- Billie Eilish – When We All Fall Asleep, Where Do We Go?
At just 17, Billie Eilish rose from a SoundCloud star to a genre-defying phenomenon, honing her skills to craft one of the most unique pop debuts of all time. From the irresistible bounce of "bad guy" to the tribal, Yeezus-esque beat of "bury a friend," Eilish's music manages to root itself equally in the realms of pop, trap, indie-electronic, and woozy crooning. With her newest song ("everything i wanted") contending to be her best yet, it seems the sky's the limit for one of the industry's youngest creative minds.
- The National – I Am Easy to Find
Just when it seems like The National couldn't release a sadder album, they release I Am Easy to Find. Coming off of the near-divorce slowburners of Sleep Well Beast, I Am Easy to Find arrives with a caveat; it is an album about women, presented by frontman Matt Berninger, his band, and an array of female poets, writers, and vocalists. I Am Easy to Find may not be The National's easiest to digest — and it's certainly not an album for sunny days — but it does make for a record that feels important, heavy, and likely one of their most essential.
- Big Thief — U.F.O.F/ Twin Hands
It's been a big year for Big Thief, who followed up 2017's Capacity with not one, but two thought-provoking albums. Billed as "twins," recorded during the same sessions but released with their own distinct identities, U.F.O.F. is the stronger of the two records, containing darkly cosmic and folksy songs (like the album's stunning title track) that feel equally tied to both the Earth and something beyond. Twin Hands, the Amnesiac to U.F.O.F's Kid A, is the more organic record, propelled by the carnal desire of tense single "Not." With the year coming to an end, Big Thief formally submits their contention to be 2019's most essential indie rock artist.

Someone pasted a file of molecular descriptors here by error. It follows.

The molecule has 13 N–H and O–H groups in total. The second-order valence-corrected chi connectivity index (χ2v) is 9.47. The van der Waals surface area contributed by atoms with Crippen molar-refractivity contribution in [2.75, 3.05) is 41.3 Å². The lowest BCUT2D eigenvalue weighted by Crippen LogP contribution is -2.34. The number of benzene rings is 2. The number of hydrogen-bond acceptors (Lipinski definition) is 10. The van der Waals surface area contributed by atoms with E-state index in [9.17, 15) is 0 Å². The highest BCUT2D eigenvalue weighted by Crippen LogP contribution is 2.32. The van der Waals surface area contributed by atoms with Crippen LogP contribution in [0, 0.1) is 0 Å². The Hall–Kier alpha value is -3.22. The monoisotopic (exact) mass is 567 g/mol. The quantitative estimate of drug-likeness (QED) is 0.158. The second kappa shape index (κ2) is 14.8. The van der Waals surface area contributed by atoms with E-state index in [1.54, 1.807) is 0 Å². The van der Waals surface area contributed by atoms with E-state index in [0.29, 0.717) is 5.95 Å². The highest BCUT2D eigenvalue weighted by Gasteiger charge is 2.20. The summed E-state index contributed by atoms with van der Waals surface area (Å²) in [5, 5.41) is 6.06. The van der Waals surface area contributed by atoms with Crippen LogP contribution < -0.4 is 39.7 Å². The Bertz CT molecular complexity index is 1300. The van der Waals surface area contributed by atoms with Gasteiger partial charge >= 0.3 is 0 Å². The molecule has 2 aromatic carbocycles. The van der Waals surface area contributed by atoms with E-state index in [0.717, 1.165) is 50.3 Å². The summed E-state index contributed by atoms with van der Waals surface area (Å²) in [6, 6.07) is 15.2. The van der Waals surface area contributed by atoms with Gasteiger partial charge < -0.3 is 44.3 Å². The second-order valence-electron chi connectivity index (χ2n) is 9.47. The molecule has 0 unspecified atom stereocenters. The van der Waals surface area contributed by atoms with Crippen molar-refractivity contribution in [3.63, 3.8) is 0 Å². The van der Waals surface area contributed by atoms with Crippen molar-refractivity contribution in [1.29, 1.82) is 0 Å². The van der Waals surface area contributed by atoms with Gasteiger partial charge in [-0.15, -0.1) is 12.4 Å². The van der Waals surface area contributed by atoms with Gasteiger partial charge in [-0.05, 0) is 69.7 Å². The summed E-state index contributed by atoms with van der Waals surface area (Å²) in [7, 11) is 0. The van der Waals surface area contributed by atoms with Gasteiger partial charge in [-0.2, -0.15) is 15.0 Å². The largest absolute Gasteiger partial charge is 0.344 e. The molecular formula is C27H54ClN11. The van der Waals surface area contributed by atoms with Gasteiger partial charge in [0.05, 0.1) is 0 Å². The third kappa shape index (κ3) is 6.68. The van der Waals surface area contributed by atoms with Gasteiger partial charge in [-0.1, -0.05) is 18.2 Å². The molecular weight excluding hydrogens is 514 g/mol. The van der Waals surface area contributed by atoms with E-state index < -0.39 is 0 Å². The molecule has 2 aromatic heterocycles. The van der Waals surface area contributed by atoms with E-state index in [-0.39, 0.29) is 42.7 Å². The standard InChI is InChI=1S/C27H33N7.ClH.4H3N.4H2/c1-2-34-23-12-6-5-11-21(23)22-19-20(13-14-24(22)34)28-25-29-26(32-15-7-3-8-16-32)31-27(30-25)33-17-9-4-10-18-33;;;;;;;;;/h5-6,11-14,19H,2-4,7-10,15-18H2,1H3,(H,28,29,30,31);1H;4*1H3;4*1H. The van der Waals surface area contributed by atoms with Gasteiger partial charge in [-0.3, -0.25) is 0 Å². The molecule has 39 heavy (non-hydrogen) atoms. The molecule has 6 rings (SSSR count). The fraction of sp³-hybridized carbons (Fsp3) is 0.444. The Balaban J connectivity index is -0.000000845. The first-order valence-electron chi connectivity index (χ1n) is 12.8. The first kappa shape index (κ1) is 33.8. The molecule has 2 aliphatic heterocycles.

- Better Oblivion Community Center – Better Oblivion Community Center
Better Oblivion Community Center is not Conor Oberst's first collaboration with Phoebe Bridgers. The acclaimed singer-songwriter of Bright Eyes fame first appeared on Bridgers' 2017 debut, Stranger in the Alps. But something about the pair stuck, igniting a spark between two of the best singer-songwriters alive who also manage to be huge fans of each other. You can practically feel that spark on BOCC, a record that is more than the sum of its parts and one that breezily skips through genres both artists love, from country ballads and indie rock anthems to fuzzy electronica and beyond.
- The Comet Is Coming – Trust in the Lifeforce or the Deep Mystery
A shining example of Nu jazz at its best, Trust in the Lifeforce of the Deep Mystery is one of the most refreshingly original works of the year. The London-based trio is comprised of saxophonist Shabaka Hutchings ("King Shabaka") keyboardist Dan Leavers ("Danalogue"), and drummer Max Hallett ("Betamax"). The sound the band achieves serves to transport the listener to another dimension, enveloping them awash in a tidal eddy of sonic creativity.
Aaron Mook's Honorable Mentions: BROCKHAMPTON – GINGER, Say Anything – Oliver Appropriate, waveform – Shooting Star, Clams Casino – Moon Trip Radio, Drab Majesty – Modern Mirror
Nick Warren's Honorable Mentions: Julia Jacklin – Crushing, Lizzo – Cuz I Love You, Sharon Van Etten – Remind Me Tomorrow, Flying Lotus – Flamagra, FKA Twigs – MAGDALANE
Aaron Mook can be reached at email@example.com. Nick Warren can be reached at firstname.lastname@example.org.